If you’ve taken a stroll along South Fork Main Streets recently, you may have noticed some art galleries aren’t where you thought they were, or are where you didn’t think they were. As George Bernard Shaw once said “Progress is impossible without change.”
Take Sara Nightingale Gallery, for example. After 17 years on Montauk Highway in Water Mill, Nightingale has moved her gallery into the narrow space at 26 Main Street in Sag Harbor, snug between Black Swan Antiques and Harbor Books. Nightingale has always dreamed of relocating to Sag Harbor. “For one thing,” she says, “I live here.” Good reason. “I also love the uniquely personal small businesses in Sag Harbor,” she adds. “Everyone seems to have a particular voice that is emphatically non-corporate.” She is looking forward to the walk-in traffic in Sag Harbor and assures us that “the gallery will be a welcoming and casual place for people to see art.” The inaugural show at the new space—which opened Saturday, January 14—features the photography of Aaron Kresberg, a student at the Ross School. The show, Nambia: Exploring Endangered Species through Photography, is Kresberg’s senior project and a fundraiser for REST (Rare and Endangered Species Trust) Namibia. Then what? “I want to exhibit art in the new space that contributes to the cultural narrative and engages the viewer,” she says. Look forward to collaborative programs in the future as Nightingale plans to work with other dealers, organizations and independent curators—not to mention socially engaged artists. Nightingale asserts, “As far as what I will show in the future, you’ll just have to come and visit to find out.”
Mark Humphrey Gallery, one of the oldest operating galleries in the Hamptons, has relocated to a cozy, more light-filled space on Jagger Lane, still in Southampton village. “Having been on Main Street for 36 years,” Humphrey says, “we no longer felt it necessary to maintain a presence in such a visible location, paying the huge rent a Main Street location commands.” According to Humphrey, who does all his work in his studio on Union Square in New York, a large portion of his business is picture framing. And while the new gallery has less display space, Humphrey says 90% of the galleries sales are his own work, and 90% of that is attributed to interior designers bringing clients to the gallery. If you’re looking to decorate a new space of your own, now you know where to find the goods. Regarding the move, Humphrey says: “We are absolutely thrilled with our decision and new home on Jagger Lane!”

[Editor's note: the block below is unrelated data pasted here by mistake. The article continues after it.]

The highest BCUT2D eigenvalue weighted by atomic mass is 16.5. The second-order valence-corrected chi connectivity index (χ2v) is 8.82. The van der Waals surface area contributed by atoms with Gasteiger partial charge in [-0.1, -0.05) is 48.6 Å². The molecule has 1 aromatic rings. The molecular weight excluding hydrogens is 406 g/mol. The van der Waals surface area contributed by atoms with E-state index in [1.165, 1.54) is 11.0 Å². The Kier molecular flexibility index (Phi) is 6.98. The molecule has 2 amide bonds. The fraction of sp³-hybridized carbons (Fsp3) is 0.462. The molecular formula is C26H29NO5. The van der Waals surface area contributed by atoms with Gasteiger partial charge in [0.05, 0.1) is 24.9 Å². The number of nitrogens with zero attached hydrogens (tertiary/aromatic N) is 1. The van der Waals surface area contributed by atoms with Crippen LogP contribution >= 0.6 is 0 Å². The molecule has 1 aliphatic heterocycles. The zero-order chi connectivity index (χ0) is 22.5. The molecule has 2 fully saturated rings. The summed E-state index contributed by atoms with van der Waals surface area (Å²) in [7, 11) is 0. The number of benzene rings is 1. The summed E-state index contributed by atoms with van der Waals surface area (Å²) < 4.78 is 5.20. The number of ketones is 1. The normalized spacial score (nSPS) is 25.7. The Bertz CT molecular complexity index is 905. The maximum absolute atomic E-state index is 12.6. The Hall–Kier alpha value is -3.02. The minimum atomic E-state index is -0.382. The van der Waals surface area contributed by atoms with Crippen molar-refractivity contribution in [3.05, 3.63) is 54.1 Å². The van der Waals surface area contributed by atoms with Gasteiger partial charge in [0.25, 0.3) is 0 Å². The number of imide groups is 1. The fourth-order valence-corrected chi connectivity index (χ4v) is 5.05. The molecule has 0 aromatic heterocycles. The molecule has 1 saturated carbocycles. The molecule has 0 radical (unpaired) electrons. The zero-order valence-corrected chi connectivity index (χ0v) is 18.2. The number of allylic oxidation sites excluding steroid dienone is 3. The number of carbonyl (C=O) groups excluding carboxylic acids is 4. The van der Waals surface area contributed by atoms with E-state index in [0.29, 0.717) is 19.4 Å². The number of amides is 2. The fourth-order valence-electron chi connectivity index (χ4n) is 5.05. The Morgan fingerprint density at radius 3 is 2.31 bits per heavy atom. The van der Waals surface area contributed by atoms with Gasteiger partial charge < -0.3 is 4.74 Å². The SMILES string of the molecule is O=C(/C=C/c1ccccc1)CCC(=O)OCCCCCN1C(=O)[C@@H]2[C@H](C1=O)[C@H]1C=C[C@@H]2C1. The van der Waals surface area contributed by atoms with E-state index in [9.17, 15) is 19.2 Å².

Then there’s RJD Gallery, which occupied one of the buildings ultimately demolished as a result of the fire in Sag Harbor in December. The gallery is only temporarily closed, though. Gallery owner Richard Demato said on a Facebook post that he has already begun construction on a new space at 2385 Montauk Highway in Bridgehampton, which he plans to open in March of this year. In fact, RJD recently announced an open call for artists for their 8th annual Hampton’s Juried Art Show, which opens April 22. While some works were lost in the fire, RJD Gallery maintains a large, offsite storage facility with much more art ready to shine in the new gallery. Demato says the new gallery will have more than twice the space and art on one floor, and a separate back and upper studio. While Sag Harbor is certainly sad to see it—and its amazing collection—leave, everyone is glad RJD Gallery will getting back on their feet soon.